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Foreign investors targeted for South Sudan road improvements

South_Sudan_roadInvestment in South Sudan’s road network is crucial to the newly independent country’s economic development. (Image credit: Stella Bogdanic)Private investors are being sought to fund construction and run toll roads and bridges in newly independent South Sudan

According to government officials, the country requires at least US$5 billion to construct more than 32,000km of road needed to make the country fully networked.

Most of these funds are expected to come from local and foreign investors.

South Sudan minster for roads and bridges, General Gier Chuang Aluong, said, “We are eager to bring in private investors.”

“A primary challenge facing the republic is to facilitate the restoration of transport infrastructure and transport services across the states and create commercial land transport markets.”

A huge return awaits local and international contractors seeking to participate in road construction in South Sudan.

Bridge construction has also being given a high priority, because the bulk of the Nile’s seven tributaries are in South Sudan, resulting in the demand for huge investments in this area.

The government requires at least $390 million to restore 3.5km of key bridges at Pariak, Malakal, Gorial-Jur, Nasir and Sobat.

Detailed designs and feasibility studies have so far been completed for the 245km Kaya-Yei-Juba road, which has an estimated cost of $500 million. The designs for the 340km Nadapal-Torit-Juba road and the 450km Juba-Terekeka-Ramciel-Yirol-Rumbek road have also been completed.

In the recent past, development partners have boosted road construction in the country, although the involvement of private investors is critical.

The World Bank and the United States Agency for International Development (USAID) have funded the construction of 363km of gravel-engineered roads.

USAID has also funded the construction of 192km asphalt Juba-Nimule road, while the Japan International Cooperation Agency (JICA) has funded the construction of six bridges around Juba, the capital city.

Countrywide, 5,000km of gravel roads have been constructed, according to the Ministry of Roads and Bridges.

Among the bridges that require the input of private investors is the Pariak Bridge, which also includes a 60km approach road. The bridge is expected to cost $250 million.

Others projects include the Malakal Nile bridges estimated to cost $100 million, Gorial-Jur Bridge estimated at $15 million, Sobat Bridge estimated at $5million and the Bentiu Bridge, which has been estimated to cost in the region of $15 million.

Officials have said that the total investment cost of bridges across the country has been estimated at around $395 million.

Among the first priority roads is the 985km Nimule-Juba-Bor-Malakal-Renk, which has been estimated to cost $1.88 billion, the 1,000km Nadapal-Juba-Mundri-Rumbek-Wau-Kuacjok-Abyei estimated to cost $1.628 billion and the 550km Juba-Maper-Mayendit-Bentiu-Jaw, which has been estimated to cost $800 million.

Other first priority roads include the 240km Yambio-Maridi-Mundri road, which has been estimated to cost $38 million, the 245km Kaya-Yei-Juba estimated to cost $58 million and the shorter 150km Aweil-Wau road estimated at $28 million.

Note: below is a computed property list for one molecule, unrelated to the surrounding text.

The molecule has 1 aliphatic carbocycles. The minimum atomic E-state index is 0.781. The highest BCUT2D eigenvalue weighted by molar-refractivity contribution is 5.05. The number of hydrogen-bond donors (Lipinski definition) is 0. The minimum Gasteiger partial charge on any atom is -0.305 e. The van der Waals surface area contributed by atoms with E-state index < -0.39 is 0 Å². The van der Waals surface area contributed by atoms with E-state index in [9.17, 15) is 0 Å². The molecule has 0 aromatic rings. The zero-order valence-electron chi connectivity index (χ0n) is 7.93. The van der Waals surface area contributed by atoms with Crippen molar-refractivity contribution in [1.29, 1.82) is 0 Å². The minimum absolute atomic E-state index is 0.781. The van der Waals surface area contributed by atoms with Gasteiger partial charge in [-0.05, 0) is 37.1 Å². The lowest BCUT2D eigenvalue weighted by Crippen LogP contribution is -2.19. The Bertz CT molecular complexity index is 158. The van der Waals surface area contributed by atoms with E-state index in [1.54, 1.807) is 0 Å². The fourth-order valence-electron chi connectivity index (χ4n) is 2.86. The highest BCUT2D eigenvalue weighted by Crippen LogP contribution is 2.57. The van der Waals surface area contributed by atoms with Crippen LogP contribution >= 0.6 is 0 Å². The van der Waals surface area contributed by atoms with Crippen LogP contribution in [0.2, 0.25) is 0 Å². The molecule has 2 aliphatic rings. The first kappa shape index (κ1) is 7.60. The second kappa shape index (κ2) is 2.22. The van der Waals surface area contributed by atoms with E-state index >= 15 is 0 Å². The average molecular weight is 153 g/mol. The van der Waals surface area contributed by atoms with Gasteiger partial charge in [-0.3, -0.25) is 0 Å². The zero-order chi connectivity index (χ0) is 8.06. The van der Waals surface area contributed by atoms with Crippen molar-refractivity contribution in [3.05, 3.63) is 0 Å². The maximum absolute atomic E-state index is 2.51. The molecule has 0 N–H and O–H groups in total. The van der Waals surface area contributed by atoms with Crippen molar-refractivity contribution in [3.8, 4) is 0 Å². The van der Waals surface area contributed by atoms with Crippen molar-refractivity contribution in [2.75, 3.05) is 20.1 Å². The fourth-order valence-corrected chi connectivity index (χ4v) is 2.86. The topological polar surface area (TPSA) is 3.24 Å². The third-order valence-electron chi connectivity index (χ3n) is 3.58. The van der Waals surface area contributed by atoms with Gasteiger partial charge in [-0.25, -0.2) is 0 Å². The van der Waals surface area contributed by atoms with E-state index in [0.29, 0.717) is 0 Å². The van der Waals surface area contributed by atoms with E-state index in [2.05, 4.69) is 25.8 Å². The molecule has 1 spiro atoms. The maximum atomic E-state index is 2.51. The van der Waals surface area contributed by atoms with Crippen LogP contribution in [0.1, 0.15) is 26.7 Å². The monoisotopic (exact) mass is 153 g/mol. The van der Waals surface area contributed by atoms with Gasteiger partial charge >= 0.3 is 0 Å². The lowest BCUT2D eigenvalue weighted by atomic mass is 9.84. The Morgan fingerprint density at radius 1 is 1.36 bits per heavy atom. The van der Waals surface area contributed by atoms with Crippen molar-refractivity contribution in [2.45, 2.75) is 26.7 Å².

The total cost of these 3,670km high priority roads has been estimated at $6.05 billion with the average cost per kilometre at $1.65 million.

Second priority roads include the 180km Yei-Faraksika, which has been estimated to cost in the region of $228 million, the $620 million 515km Yambio-Tambura-Wau, and the 165km Aweil-Meriam, which has been estimated to cost $280 million.

Other second priority roads include the 320km Kapoeta-Kissengor-Boma-Raad, which has been estimated to cost $488 million, and the $538 million 290km Malakal-Nasir-Jekou road.

The total cost of these 2,020km second priority roads would be $2.88 billion with the average cost per kilometre estimated at $1.43 million.

With less than 1 per cent of roads across the total road network paved, huge investment in road and bridges would prove vital for economic growth.

South Sudan is endowed with huge agricultural potential in staple foods, cash crops, fisheries, animal production and forestry.

More than 30 million hectares of arable land is available, of which just 5 per cent is currently utilised. It is also estimated that the Nile alone could yield 150,000 metric tonnes of fish annually. Recent satellite survey has shown that South Sudan has more game than Kenya.

South Sudan is host to the fourth largest livestock herd in Africa estimated at 12 million cattle, 16 million goats and 12 million sheep. The country has between 82,000 and 100,000 hectares of mature timber in the thick forests of Yei, Yambio and Katireh.

The country’s GDP is currently estimated at $3 billion with livestock contributing more than crop to the national economy.

To woo investors, South Sudan has crafted a package of incentives that include duty-free imports of capital equipment, as well as other project inputs and spare part for the first five years.

Investors have also been offered full protection of their intellectual property, repatriation of capital and profits, protection against nationalisation, and dispute resolution in the local courts and international arbitration.

Mwangi Mumero

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